It is the eve of marque 3’s10th birthday and we, the parents, are pinching ourselves for different reasons. Now that the balance is about to be tipped in favour of the double digits amongst the kids, that is. I throw it out there, wistfully, and he picks it up, blissfully, and we are singing various hymns from the one sheet.
‘I can’t believe it. Three in double digits. How can that be?’
‘I know, phew’ he says laughing. ‘It’s great, isn’t it?’
‘Great? How can it be great? It’s going too fast. Flying along. I’d just like a little pause button you know? Freeze them all for a bit and just be here, all together, now, enjoying this time. Sure before we know it they’ll…’
‘But the really tricky years are behind us…’
‘They weren’t so tricky though, were they?’
‘Well compared to now they were. Broken sleep. Nappies. Buggies’.
Ah god, the buggies. Aren’t they great though, for stringing the old shopping on? Passing rice crackers (I swear) to the outstretched little hands. Climbing Killiney Hill recently marque 2 reminded me about the summer days when I’d take them for a walk there, and they’d have to help me to carry the buggy, baby an’ all up the steep steps. Ah god, those were the days. There were many, many buggies but some stand out more than others. The double buggy, a long heavy train of a thing. Two in it. Two holding on to the sides. You could get in through shop doors with it, slimness being the attraction, but then you might just have to reverse back out, turning it being the flaw. It was a sociable yoke though, inviting stares and comments and even friendship with others afflicted with the same type of a thing. Later on there was the red throne of a buggy – an indulgent purchase for the last baby – that we reversed over at Powerscourt Waterfall. Without him in it, thankfully, but unnerving nonetheless (you see, you see how stressed and stretched we were?) It was replaced by a not so regal sage green thing, which – possibly unimpressed – he mastered climbing out of within a week, and that was it. The last of the buggies. It took me a while to work out what to do with my arms at the end of the buggy days. Leave them to swing uselessly at my sides or fold them defensively across my chest? Ten odd years of buggy pushing will do that to a person.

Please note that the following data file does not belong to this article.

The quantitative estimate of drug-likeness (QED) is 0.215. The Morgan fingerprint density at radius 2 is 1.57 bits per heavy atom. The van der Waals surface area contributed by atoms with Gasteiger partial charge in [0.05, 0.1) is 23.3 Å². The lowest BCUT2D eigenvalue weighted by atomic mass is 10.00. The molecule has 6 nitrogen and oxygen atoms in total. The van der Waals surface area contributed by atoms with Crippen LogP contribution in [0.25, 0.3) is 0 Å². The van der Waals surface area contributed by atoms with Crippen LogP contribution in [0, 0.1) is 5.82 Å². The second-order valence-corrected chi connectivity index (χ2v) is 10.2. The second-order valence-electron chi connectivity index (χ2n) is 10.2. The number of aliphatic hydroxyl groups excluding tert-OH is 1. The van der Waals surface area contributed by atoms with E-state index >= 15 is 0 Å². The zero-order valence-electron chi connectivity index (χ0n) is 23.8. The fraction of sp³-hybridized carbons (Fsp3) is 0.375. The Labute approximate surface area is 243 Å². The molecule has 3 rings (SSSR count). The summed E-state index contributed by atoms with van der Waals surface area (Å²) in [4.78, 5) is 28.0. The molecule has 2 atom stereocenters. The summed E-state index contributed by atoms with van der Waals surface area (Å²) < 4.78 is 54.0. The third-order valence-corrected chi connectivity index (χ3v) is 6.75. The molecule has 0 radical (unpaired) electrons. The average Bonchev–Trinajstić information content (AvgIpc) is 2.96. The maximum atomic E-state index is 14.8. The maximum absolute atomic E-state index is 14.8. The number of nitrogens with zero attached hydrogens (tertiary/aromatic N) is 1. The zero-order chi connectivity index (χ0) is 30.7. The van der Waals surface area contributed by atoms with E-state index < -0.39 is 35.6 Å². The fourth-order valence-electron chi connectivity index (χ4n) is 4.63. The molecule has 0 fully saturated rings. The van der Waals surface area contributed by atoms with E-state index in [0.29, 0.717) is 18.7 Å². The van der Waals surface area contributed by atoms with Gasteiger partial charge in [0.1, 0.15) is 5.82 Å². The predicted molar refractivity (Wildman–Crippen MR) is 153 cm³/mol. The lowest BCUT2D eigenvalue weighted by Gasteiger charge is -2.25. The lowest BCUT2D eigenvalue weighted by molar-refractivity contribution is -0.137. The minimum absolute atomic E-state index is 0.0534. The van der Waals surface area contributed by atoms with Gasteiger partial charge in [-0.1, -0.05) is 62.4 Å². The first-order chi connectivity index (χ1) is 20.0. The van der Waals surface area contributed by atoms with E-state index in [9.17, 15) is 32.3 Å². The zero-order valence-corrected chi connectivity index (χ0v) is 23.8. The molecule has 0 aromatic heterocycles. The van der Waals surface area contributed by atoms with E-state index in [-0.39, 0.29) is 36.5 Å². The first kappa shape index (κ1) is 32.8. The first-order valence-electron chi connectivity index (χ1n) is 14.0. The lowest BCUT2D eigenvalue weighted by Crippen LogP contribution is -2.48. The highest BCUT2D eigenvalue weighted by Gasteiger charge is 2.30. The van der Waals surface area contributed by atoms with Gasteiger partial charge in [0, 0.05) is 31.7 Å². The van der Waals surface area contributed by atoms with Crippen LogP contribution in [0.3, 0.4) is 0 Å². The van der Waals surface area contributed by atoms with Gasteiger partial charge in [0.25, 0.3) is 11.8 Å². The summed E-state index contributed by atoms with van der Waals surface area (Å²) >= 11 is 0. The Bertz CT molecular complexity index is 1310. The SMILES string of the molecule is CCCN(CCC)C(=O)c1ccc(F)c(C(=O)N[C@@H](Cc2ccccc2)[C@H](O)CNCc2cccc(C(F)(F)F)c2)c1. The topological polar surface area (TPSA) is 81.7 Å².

I have a selective memory all the same. It weeds out that which will not serve me. Leaves me with the most perfect version of events. I pinch myself now to jog it along, to throw me some flash backs of the horror of sleep deprived nappy filled days. They will not come though. I can’t even remember any of them crying as babies. That’s how bad it is. Oh well.
Marque 5 is busy massaging the shoulders of the relieved parent while his brothers line up fighting for their turn. He has strong knot-sourcing thumbs and offers a variety of massage types – karate chops, piano fingers, the elbow speciality and the spider.
‘Hey, I could open a massage shop when I’m older and you guys can all come along’ marque 5 announces.
‘Yes, and I could open an art shop next door to it’ marque 2 adds.
‘And I’ll open a technology fix it shop on the other side’ marque 3 offers.
‘And I’ll design and build all the shops’ marque 4 throws in, and they all laugh as that’s exactly what he’ll be up to.
I look on at them, huddled together, being massaged by ‘the baby’ and projecting excitedly about their adult lives. The assumption that they will all still be huddled somehow, somewhere, is firm within them. Knowing that this will not be the case tears at my insides. On this, the eve of the tipping, I say nothing. Nothing at all. I hold the image close, take a deep breath and ready myself to embrace being over the hump. Whatever that is.
Happy birthday baby boy.